Maybe it’s not how they drew it up, but Mark Bowman* of MLB.com reports that the Braves were getting very little interest in Vazquez outside of the Yankees as no one outside of his no-trade clause (i.e. the NL and AL West) was willing to pay $10M+ for a pitcher while giving up any talent in exchange. Sure, maybe the Braves could have eaten some salary, but if they were going to do that they would have done so with Lowe. Like it or not, the team has a budget.
So as it stands, Bowman reports, “the Braves were thrilled when the Yankees were interested enough in
Vazquez to highlight this five-player trade with the inclusion of
Arodys Vizcaino . . .”
I’ll admit that my biggest problem with handicapping deals is that I focus too much on whether the players/money that comes back is useful for the receiving team and not enough on whether the deal is, you know, fair. Cabrera, Vizcaino and the cash are useful for the Braves. They’re not equal in value to Vazquez.
But at the same time, many people who focus on how uneven this or any other trade is often fail to acknowledge that this isn’t the stock market and there aren’t always optimal, equitable deals to be had. Sure, sometimes maybe you do no deal before doing a bad one, but it’s probably worth remembering that the business of trading and signing players is closer to an art than a science.
*Bowman notes in his post that he spent part of yesterday driving on “the twists and turns on West Virginia’s mountainous turnpike.” As a proud product of Exit 48 I envy him. There isn’t a better road to haul ass on east of the Mississippi than the stretch between Charleston and Beckley.
Nationals’ outfielder Adam Eaton was carried off the field after stumbling over first base on Friday night. In the ninth inning of the Nationals’ 7-5 loss to the Mets, Eaton appeared to catch his ankle on the bag as he ran out an infield single, suffering a leg injury on the fall. He was unable to put pressure on his left leg after the play and required assistance by two of the Nationals’ athletic trainers as he exited the field.
Eaton is scheduled to undergo an MRI on Saturday, but Nationals’ manager Dusty Baker told reporters that it “doesn’t look too good.” It’s the first significant leg injury the outfielder has sustained since 2014, when he went on the 15-day disabled list with a hamstring strain. He’ll likely be replaced by Michael Taylor in center field for the next couple of games, though that could be a temporary fix as the Nationals seek a better solution during Eaton’s recovery process.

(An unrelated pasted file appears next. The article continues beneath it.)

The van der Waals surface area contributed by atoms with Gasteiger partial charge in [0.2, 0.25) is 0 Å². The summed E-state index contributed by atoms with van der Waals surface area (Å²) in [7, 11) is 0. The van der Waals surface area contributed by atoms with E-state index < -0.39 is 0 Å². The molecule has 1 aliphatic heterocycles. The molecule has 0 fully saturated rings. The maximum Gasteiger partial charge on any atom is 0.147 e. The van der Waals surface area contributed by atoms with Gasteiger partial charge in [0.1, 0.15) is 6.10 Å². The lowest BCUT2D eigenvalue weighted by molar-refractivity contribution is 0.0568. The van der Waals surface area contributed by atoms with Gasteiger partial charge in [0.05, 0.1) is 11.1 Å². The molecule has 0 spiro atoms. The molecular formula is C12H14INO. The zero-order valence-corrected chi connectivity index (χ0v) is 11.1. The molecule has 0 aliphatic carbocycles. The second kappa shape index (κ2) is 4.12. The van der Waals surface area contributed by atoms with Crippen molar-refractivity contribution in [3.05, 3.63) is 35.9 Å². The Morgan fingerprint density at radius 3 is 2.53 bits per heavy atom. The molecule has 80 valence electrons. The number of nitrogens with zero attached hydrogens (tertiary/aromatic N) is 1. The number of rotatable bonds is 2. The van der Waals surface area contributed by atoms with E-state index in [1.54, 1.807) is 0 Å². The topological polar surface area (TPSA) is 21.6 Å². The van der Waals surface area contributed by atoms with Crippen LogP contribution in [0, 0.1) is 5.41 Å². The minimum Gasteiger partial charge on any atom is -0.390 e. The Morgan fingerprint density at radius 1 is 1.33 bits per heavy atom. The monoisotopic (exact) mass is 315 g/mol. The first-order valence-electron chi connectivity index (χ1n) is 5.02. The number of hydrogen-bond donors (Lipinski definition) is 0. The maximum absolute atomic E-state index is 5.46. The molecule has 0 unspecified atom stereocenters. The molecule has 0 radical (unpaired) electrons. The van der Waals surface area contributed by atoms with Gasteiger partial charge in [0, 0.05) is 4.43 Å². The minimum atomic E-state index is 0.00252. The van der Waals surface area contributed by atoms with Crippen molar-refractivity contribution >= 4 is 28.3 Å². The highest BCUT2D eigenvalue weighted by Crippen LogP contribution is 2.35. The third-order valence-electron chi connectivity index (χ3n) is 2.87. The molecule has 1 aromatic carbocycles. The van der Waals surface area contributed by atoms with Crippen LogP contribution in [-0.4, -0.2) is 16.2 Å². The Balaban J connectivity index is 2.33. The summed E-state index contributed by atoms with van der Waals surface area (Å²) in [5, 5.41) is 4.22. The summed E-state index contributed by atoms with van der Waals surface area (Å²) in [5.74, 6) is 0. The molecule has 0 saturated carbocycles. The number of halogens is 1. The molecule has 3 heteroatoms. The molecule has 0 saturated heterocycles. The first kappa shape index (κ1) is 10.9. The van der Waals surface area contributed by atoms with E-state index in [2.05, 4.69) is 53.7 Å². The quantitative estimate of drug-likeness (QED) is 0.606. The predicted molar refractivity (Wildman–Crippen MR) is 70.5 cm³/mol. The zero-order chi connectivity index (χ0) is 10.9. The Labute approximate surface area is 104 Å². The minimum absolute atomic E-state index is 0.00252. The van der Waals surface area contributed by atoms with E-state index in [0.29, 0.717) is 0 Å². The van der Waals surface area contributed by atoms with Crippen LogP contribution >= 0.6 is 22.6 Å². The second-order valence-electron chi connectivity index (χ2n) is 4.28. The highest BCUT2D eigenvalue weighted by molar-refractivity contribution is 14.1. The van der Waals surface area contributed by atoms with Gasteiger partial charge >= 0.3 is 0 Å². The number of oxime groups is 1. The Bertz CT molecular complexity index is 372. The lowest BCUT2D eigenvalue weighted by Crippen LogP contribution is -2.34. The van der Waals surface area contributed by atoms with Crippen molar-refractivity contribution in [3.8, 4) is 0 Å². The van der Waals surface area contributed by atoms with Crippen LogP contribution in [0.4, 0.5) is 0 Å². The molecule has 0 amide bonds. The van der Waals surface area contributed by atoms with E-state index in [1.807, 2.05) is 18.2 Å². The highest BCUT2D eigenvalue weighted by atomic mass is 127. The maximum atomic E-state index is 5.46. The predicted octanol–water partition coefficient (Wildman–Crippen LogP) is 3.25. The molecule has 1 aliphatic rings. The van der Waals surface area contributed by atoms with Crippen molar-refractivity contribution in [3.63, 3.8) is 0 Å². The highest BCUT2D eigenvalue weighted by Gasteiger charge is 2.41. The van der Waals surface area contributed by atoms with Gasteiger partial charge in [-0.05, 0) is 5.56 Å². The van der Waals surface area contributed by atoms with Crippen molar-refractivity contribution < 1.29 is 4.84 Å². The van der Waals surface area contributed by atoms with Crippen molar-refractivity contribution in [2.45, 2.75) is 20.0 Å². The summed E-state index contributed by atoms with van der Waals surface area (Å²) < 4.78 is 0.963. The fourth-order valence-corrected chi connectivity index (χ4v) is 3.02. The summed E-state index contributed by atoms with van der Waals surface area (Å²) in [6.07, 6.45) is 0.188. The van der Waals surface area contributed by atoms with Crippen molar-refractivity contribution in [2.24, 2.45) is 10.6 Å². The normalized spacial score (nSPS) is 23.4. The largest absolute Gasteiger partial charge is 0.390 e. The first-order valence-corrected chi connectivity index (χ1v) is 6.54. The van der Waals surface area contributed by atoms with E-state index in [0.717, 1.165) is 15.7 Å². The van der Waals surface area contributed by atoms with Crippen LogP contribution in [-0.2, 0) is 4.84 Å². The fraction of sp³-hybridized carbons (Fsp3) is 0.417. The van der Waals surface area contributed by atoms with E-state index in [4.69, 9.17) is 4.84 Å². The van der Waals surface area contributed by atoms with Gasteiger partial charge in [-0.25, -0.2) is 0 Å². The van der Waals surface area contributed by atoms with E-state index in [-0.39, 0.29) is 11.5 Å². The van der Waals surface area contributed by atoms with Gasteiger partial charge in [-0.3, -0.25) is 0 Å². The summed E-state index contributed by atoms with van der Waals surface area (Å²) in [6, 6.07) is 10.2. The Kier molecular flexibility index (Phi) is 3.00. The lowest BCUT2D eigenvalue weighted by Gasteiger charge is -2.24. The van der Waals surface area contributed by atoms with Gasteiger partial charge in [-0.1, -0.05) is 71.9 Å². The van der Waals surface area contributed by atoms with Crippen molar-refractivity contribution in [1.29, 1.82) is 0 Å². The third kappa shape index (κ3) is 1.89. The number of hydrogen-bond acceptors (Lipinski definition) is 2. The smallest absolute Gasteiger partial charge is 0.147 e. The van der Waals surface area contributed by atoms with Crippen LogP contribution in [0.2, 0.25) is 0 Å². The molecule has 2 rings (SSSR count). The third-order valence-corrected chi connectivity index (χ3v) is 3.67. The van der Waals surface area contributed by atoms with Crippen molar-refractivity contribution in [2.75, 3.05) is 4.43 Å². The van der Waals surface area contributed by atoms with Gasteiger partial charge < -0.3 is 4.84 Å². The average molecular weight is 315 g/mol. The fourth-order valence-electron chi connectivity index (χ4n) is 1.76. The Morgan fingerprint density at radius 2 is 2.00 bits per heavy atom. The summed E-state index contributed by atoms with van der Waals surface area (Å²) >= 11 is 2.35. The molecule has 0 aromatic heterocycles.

It’s been just over a week since Giants’ left-hander Madison Bumgarner got a serious scare after a nasty dirt bike accident. He escaped with bruised ribs and a Grade 2 strain of his left shoulder AC joint, but there was some speculation that the injuries would cause a significant, if not permanent, setback in the southpaw’s career. Thankfully, things aren’t looking quite so bleak today. Not only will Bumgarner not require surgery, but he could return as soon as the week following the All-Star break, the Giants said Friday.
Of course, that timeline is wholly dependent on how smoothly the recovery process goes, so nothing is set in stone yet. NBC Sports Bay Area’s Alex Pavlovic estimates 2-3 months of rest and rehab, including “two months before he can get back on the mound and then another three to four weeks of throwing and rehab starts before he’s big league-ready.” It’s a long and laborious schedule, but still looks much better than any surgical alternative.
Prior to the accident, Bumgarner was working on a solid start to the 2017 season. He maintained a 3.00 ERA, 1.3 BB/9 and 9.3 SO/9 through 27 innings with the club, though his average 1.75 runs of support per start fed into an 0-3 record.